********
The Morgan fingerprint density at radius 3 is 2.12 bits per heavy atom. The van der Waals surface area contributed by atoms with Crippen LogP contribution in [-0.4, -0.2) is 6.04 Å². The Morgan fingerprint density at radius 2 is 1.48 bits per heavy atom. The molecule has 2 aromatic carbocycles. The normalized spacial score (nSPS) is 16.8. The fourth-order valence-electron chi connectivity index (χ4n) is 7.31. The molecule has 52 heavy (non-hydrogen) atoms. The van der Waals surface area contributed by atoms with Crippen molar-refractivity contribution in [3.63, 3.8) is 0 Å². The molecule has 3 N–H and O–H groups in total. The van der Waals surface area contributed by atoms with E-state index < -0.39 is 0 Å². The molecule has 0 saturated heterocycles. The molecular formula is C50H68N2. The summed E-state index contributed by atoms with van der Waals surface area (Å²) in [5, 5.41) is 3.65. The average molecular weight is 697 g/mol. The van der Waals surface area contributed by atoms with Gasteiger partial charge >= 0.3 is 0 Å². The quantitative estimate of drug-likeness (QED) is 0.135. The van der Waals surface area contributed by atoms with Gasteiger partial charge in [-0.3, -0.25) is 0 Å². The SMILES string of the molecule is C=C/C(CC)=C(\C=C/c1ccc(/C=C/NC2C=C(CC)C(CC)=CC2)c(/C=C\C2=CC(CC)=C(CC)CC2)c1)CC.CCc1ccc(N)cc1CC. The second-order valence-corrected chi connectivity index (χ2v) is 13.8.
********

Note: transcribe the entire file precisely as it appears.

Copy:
The Morgan fingerprint density at radius 3 is 2.12 bits per heavy atom. The van der Waals surface area contributed by atoms with Crippen LogP contribution in [-0.4, -0.2) is 6.04 Å². The Morgan fingerprint density at radius 2 is 1.48 bits per heavy atom. The molecule has 2 aromatic carbocycles. The normalized spacial score (nSPS) is 16.8. The fourth-order valence-electron chi connectivity index (χ4n) is 7.31. The molecule has 52 heavy (non-hydrogen) atoms. The van der Waals surface area contributed by atoms with Crippen molar-refractivity contribution in [3.63, 3.8) is 0 Å². The molecule has 3 N–H and O–H groups in total. The van der Waals surface area contributed by atoms with E-state index < -0.39 is 0 Å². The molecule has 0 saturated heterocycles. The molecular formula is C50H68N2. The summed E-state index contributed by atoms with van der Waals surface area (Å²) in [5, 5.41) is 3.65. The average molecular weight is 697 g/mol. The van der Waals surface area contributed by atoms with Gasteiger partial charge >= 0.3 is 0 Å². The quantitative estimate of drug-likeness (QED) is 0.135. The van der Waals surface area contributed by atoms with Gasteiger partial charge in [-0.3, -0.25) is 0 Å². The SMILES string of the molecule is C=C/C(CC)=C(\C=C/c1ccc(/C=C/NC2C=C(CC)C(CC)=CC2)c(/C=C\C2=CC(CC)=C(CC)CC2)c1)CC.CCc1ccc(N)cc1CC. The second-order valence-corrected chi connectivity index (χ2v) is 13.8.